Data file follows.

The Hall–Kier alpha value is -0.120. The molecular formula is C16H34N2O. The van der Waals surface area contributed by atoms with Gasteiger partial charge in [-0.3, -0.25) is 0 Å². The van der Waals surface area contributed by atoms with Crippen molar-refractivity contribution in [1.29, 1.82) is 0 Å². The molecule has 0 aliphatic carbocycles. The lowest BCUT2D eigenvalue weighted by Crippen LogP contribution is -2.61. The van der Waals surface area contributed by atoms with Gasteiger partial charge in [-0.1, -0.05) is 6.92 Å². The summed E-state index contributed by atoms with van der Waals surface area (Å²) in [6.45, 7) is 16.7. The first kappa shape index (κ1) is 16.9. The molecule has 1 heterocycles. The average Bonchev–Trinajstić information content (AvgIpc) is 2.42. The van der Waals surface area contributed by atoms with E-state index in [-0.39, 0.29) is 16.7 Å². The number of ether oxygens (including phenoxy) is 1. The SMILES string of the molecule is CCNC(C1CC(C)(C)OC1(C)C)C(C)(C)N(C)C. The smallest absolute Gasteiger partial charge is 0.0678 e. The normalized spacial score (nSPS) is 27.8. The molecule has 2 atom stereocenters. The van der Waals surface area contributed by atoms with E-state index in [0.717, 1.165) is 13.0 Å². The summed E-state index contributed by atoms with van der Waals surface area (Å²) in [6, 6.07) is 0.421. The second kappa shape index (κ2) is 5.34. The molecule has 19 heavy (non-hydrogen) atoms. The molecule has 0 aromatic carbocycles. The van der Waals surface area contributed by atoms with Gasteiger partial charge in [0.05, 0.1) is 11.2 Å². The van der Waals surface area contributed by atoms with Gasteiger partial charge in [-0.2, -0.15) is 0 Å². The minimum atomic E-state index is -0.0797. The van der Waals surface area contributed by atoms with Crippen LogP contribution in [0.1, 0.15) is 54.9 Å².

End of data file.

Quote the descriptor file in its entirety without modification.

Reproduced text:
The Hall–Kier alpha value is -0.120. The molecular formula is C16H34N2O. The van der Waals surface area contributed by atoms with Gasteiger partial charge in [-0.3, -0.25) is 0 Å². The van der Waals surface area contributed by atoms with Crippen molar-refractivity contribution in [1.29, 1.82) is 0 Å². The molecule has 0 aliphatic carbocycles. The lowest BCUT2D eigenvalue weighted by Crippen LogP contribution is -2.61. The van der Waals surface area contributed by atoms with Gasteiger partial charge in [-0.1, -0.05) is 6.92 Å². The summed E-state index contributed by atoms with van der Waals surface area (Å²) in [6.45, 7) is 16.7. The first kappa shape index (κ1) is 16.9. The molecule has 1 heterocycles. The average Bonchev–Trinajstić information content (AvgIpc) is 2.42. The van der Waals surface area contributed by atoms with E-state index in [-0.39, 0.29) is 16.7 Å². The number of ether oxygens (including phenoxy) is 1. The SMILES string of the molecule is CCNC(C1CC(C)(C)OC1(C)C)C(C)(C)N(C)C. The smallest absolute Gasteiger partial charge is 0.0678 e. The normalized spacial score (nSPS) is 27.8. The molecule has 2 atom stereocenters. The van der Waals surface area contributed by atoms with E-state index in [0.717, 1.165) is 13.0 Å². The summed E-state index contributed by atoms with van der Waals surface area (Å²) in [6, 6.07) is 0.421. The second kappa shape index (κ2) is 5.34. The molecule has 19 heavy (non-hydrogen) atoms. The molecule has 0 aromatic carbocycles. The van der Waals surface area contributed by atoms with Gasteiger partial charge in [0.05, 0.1) is 11.2 Å². The van der Waals surface area contributed by atoms with Gasteiger partial charge in [-0.2, -0.15) is 0 Å². The minimum atomic E-state index is -0.0797. The van der Waals surface area contributed by atoms with Crippen LogP contribution in [0.1, 0.15) is 54.9 Å².